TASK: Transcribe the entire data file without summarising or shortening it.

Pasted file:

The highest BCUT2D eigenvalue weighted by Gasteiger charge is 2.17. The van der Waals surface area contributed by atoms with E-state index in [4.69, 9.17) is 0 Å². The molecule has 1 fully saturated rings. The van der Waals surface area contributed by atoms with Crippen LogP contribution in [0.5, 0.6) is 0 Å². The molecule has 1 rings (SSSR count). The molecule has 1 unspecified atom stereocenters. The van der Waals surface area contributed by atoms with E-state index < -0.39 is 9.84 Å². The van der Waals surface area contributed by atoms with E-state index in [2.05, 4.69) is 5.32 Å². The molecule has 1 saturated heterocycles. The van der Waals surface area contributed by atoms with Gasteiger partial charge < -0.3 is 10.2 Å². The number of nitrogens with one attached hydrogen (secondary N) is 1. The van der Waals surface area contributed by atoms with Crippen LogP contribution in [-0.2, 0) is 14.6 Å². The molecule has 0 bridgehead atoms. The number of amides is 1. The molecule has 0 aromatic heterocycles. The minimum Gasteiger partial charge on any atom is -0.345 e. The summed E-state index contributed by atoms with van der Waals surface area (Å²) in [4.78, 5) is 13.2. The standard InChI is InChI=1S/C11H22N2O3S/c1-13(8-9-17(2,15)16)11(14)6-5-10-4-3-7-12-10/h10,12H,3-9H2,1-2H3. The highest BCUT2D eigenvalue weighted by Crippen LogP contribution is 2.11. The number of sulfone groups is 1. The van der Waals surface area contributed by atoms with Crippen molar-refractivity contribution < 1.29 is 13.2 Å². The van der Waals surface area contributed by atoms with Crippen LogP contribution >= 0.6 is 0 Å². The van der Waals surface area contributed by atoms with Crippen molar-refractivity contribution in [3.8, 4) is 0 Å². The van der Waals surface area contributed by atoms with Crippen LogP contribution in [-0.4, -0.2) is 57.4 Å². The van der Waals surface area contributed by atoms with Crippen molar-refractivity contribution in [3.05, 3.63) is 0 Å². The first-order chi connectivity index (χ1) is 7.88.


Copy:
The highest BCUT2D eigenvalue weighted by Gasteiger charge is 2.17. The van der Waals surface area contributed by atoms with E-state index in [4.69, 9.17) is 0 Å². The molecule has 1 fully saturated rings. The van der Waals surface area contributed by atoms with Crippen LogP contribution in [0.5, 0.6) is 0 Å². The molecule has 1 rings (SSSR count). The molecule has 1 unspecified atom stereocenters. The van der Waals surface area contributed by atoms with E-state index < -0.39 is 9.84 Å². The van der Waals surface area contributed by atoms with E-state index in [2.05, 4.69) is 5.32 Å². The molecule has 1 saturated heterocycles. The van der Waals surface area contributed by atoms with Gasteiger partial charge < -0.3 is 10.2 Å². The number of nitrogens with one attached hydrogen (secondary N) is 1. The van der Waals surface area contributed by atoms with Crippen LogP contribution in [-0.2, 0) is 14.6 Å². The molecule has 0 bridgehead atoms. The number of amides is 1. The molecule has 0 aromatic heterocycles. The minimum Gasteiger partial charge on any atom is -0.345 e. The summed E-state index contributed by atoms with van der Waals surface area (Å²) in [4.78, 5) is 13.2. The standard InChI is InChI=1S/C11H22N2O3S/c1-13(8-9-17(2,15)16)11(14)6-5-10-4-3-7-12-10/h10,12H,3-9H2,1-2H3. The highest BCUT2D eigenvalue weighted by Crippen LogP contribution is 2.11. The number of sulfone groups is 1. The van der Waals surface area contributed by atoms with Crippen molar-refractivity contribution < 1.29 is 13.2 Å². The van der Waals surface area contributed by atoms with Crippen LogP contribution >= 0.6 is 0 Å². The van der Waals surface area contributed by atoms with Crippen molar-refractivity contribution in [3.8, 4) is 0 Å². The van der Waals surface area contributed by atoms with Crippen LogP contribution in [-0.4, -0.2) is 57.4 Å². The van der Waals surface area contributed by atoms with Crippen molar-refractivity contribution in [3.05, 3.63) is 0 Å². The first-order chi connectivity index (χ1) is 7.88.